Robin Harris says 2008 is Linux’s year on the desktop. I don’t know that I buy that tight a timetable for open source operating systems to rule the world — and I think he’s a little myopic in thinking Linux will be the one and only major alternative to MS Windows to make such strides. I think when it happens Linux may well be the vanguard, but Macs, Solaris, and BSD Unix systems will be riding in its wake. Realistically, BSD Unix OSes will probably take over the place Linux once had on the desktop (but with more poise and less of the feather boas and dancing routines), while Linux takes a slightly larger role, and OpenSolaris will share a fair bit of server space with BSD Unix. That is, I believe that’s what’ll happen barring unforeseen eventualities that could throw everything out of whack.
. . . but let’s just go with Robin’s “optimistic” (depends on your priorities, I guess) view of things. For the record, I think it would be a step away from the absolute wrong direction, but not strictly the right direction, as such. Anyway, we’re assuming for the moment that Robin is right about how things will go if Microsoft and Apple sit still and let it. Now, it’s time to examine what they might do.
We’ll take the predictions of Adrian Kingsley-Hughes as your cue for this one, in his response to Robin’s take on the future. He tells us How Microsoft (and Apple) will respond to very-low-cost Linux systems, at least in his estimation.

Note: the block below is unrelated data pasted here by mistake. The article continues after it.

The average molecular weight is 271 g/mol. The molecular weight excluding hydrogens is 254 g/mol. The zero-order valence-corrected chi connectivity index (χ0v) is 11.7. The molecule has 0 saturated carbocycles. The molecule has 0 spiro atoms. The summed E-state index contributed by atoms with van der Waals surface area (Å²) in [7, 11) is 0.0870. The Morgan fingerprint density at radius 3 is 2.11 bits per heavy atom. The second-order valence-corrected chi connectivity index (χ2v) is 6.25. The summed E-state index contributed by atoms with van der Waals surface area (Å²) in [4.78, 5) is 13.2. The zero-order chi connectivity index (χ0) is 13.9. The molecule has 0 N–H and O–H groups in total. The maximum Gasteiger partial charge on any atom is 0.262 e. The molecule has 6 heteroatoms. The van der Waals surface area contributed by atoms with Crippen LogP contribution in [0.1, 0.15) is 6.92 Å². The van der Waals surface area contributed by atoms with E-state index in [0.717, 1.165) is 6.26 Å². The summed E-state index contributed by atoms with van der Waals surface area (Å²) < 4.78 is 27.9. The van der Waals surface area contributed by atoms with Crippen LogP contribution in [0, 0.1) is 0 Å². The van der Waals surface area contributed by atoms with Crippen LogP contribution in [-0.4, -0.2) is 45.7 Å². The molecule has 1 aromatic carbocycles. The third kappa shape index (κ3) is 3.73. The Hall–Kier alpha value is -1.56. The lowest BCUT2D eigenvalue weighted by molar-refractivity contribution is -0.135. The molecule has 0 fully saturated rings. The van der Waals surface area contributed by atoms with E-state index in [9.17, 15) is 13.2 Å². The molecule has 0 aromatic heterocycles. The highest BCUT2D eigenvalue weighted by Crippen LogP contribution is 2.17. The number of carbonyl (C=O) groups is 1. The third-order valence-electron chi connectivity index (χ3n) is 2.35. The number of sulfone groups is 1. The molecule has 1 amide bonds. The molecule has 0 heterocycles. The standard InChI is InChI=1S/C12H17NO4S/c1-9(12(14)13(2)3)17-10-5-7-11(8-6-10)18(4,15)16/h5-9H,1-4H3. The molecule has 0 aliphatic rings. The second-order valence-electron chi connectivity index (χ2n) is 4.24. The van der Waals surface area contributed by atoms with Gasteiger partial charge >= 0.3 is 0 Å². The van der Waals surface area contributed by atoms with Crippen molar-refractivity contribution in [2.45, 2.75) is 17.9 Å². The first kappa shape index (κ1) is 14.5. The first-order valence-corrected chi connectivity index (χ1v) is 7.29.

That’s easier than you think you know. You see, take a look at either Vista or Leopard (it doesn’t matter which) and what do you see? That’s right, a rich, media intensive platform that’s stuffed full of eye candy. It’s no accident that both Microsoft and Apple are embracing media and eye-candy with enthusiasm – this is a very deliberate business choice that both companies have made.
He’s not a man of deep examinations of his own predictions, apparently, because that was almost a third of the entire weblog post. I’ll try to summarize the rest. Italicized text is a paraphrase:
MS and Apple are using their ability to crank out high-end graphical goodies and handle multimedia spiffiness to put those Linux cavemen to shame. Linux can’t handle multimedia content and 3D graphical GUI environments, you see, since they all use text-based interfaces circa 1969. All those cheap, low-end systems being sold with Linux on them will fall by the wayside as people see the Light, and run back to the arms of King and Queen Bloat. Plus, y’know, there isn’t even a price difference, ’cause Linux is too late to the party.